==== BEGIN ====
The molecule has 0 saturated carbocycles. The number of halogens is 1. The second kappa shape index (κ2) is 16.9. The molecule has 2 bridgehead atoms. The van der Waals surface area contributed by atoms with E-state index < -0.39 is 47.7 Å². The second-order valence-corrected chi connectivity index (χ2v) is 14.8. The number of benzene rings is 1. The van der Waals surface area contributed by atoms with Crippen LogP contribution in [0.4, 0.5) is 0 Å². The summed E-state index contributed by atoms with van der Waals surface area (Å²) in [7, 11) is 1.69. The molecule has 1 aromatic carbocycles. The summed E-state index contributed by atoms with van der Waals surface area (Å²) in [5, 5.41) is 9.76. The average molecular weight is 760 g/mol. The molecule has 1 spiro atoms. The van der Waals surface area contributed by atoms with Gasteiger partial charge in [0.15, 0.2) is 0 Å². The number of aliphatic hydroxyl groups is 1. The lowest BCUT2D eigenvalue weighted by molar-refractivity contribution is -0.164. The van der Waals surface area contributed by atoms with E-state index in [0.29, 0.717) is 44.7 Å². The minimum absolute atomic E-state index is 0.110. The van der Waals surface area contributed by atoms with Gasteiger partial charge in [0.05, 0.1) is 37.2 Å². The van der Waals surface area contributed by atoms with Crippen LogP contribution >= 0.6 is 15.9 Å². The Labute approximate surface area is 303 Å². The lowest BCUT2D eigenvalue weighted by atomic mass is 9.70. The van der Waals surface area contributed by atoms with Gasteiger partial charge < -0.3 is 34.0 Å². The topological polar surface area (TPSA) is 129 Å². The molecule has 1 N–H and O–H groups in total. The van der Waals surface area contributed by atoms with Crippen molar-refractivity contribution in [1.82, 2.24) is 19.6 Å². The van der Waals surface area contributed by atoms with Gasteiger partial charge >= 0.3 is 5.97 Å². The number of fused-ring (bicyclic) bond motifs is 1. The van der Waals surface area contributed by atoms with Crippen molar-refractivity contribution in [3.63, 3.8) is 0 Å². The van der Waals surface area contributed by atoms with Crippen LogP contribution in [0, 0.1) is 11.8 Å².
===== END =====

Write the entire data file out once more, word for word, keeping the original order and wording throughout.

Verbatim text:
The molecule has 0 saturated carbocycles. The number of halogens is 1. The second kappa shape index (κ2) is 16.9. The molecule has 2 bridgehead atoms. The van der Waals surface area contributed by atoms with E-state index < -0.39 is 47.7 Å². The second-order valence-corrected chi connectivity index (χ2v) is 14.8. The number of benzene rings is 1. The van der Waals surface area contributed by atoms with Crippen LogP contribution in [0.4, 0.5) is 0 Å². The summed E-state index contributed by atoms with van der Waals surface area (Å²) in [7, 11) is 1.69. The molecule has 1 aromatic carbocycles. The summed E-state index contributed by atoms with van der Waals surface area (Å²) in [5, 5.41) is 9.76. The average molecular weight is 760 g/mol. The molecule has 1 spiro atoms. The van der Waals surface area contributed by atoms with Gasteiger partial charge in [0.15, 0.2) is 0 Å². The number of aliphatic hydroxyl groups is 1. The lowest BCUT2D eigenvalue weighted by molar-refractivity contribution is -0.164. The van der Waals surface area contributed by atoms with E-state index in [0.29, 0.717) is 44.7 Å². The minimum absolute atomic E-state index is 0.110. The van der Waals surface area contributed by atoms with Gasteiger partial charge in [0.05, 0.1) is 37.2 Å². The van der Waals surface area contributed by atoms with Crippen LogP contribution >= 0.6 is 15.9 Å². The Labute approximate surface area is 303 Å². The lowest BCUT2D eigenvalue weighted by atomic mass is 9.70. The van der Waals surface area contributed by atoms with Gasteiger partial charge < -0.3 is 34.0 Å². The topological polar surface area (TPSA) is 129 Å². The molecule has 1 N–H and O–H groups in total. The van der Waals surface area contributed by atoms with Crippen molar-refractivity contribution in [1.82, 2.24) is 19.6 Å². The van der Waals surface area contributed by atoms with Gasteiger partial charge >= 0.3 is 5.97 Å². The number of fused-ring (bicyclic) bond motifs is 1. The van der Waals surface area contributed by atoms with Crippen molar-refractivity contribution in [3.63, 3.8) is 0 Å². The van der Waals surface area contributed by atoms with Crippen LogP contribution in [0, 0.1) is 11.8 Å².